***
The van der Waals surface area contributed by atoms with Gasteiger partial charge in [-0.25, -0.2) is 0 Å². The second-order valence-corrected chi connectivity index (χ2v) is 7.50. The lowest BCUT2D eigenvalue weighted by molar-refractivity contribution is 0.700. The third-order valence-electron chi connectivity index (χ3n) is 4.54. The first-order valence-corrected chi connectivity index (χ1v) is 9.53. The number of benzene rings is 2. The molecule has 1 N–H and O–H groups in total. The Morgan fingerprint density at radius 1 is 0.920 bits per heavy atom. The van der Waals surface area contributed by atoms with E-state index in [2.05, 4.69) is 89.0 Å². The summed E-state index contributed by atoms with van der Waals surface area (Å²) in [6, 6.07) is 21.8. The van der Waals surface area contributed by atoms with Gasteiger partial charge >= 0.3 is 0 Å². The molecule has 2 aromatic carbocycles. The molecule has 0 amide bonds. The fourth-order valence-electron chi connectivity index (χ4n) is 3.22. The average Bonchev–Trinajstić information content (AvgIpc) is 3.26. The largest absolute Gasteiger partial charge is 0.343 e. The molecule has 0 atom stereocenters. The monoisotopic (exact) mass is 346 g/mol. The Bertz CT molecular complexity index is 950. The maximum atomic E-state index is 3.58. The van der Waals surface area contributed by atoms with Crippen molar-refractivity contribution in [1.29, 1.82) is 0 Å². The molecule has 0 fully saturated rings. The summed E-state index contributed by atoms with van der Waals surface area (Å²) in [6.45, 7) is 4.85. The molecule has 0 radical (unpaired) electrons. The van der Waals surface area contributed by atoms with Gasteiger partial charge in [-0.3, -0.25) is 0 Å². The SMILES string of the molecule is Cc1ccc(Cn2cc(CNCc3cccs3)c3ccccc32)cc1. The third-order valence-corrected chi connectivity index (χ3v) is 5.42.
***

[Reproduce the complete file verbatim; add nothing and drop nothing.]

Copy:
The van der Waals surface area contributed by atoms with Gasteiger partial charge in [-0.25, -0.2) is 0 Å². The second-order valence-corrected chi connectivity index (χ2v) is 7.50. The lowest BCUT2D eigenvalue weighted by molar-refractivity contribution is 0.700. The third-order valence-electron chi connectivity index (χ3n) is 4.54. The first-order valence-corrected chi connectivity index (χ1v) is 9.53. The number of benzene rings is 2. The molecule has 1 N–H and O–H groups in total. The Morgan fingerprint density at radius 1 is 0.920 bits per heavy atom. The van der Waals surface area contributed by atoms with E-state index in [2.05, 4.69) is 89.0 Å². The summed E-state index contributed by atoms with van der Waals surface area (Å²) in [6, 6.07) is 21.8. The van der Waals surface area contributed by atoms with Gasteiger partial charge >= 0.3 is 0 Å². The molecule has 2 aromatic carbocycles. The molecule has 0 amide bonds. The fourth-order valence-electron chi connectivity index (χ4n) is 3.22. The average Bonchev–Trinajstić information content (AvgIpc) is 3.26. The largest absolute Gasteiger partial charge is 0.343 e. The molecule has 0 atom stereocenters. The monoisotopic (exact) mass is 346 g/mol. The Bertz CT molecular complexity index is 950. The maximum atomic E-state index is 3.58. The van der Waals surface area contributed by atoms with Crippen molar-refractivity contribution in [1.29, 1.82) is 0 Å². The molecule has 0 fully saturated rings. The summed E-state index contributed by atoms with van der Waals surface area (Å²) in [6.45, 7) is 4.85. The molecule has 0 radical (unpaired) electrons. The van der Waals surface area contributed by atoms with Gasteiger partial charge in [-0.3, -0.25) is 0 Å². The SMILES string of the molecule is Cc1ccc(Cn2cc(CNCc3cccs3)c3ccccc32)cc1. The third-order valence-corrected chi connectivity index (χ3v) is 5.42.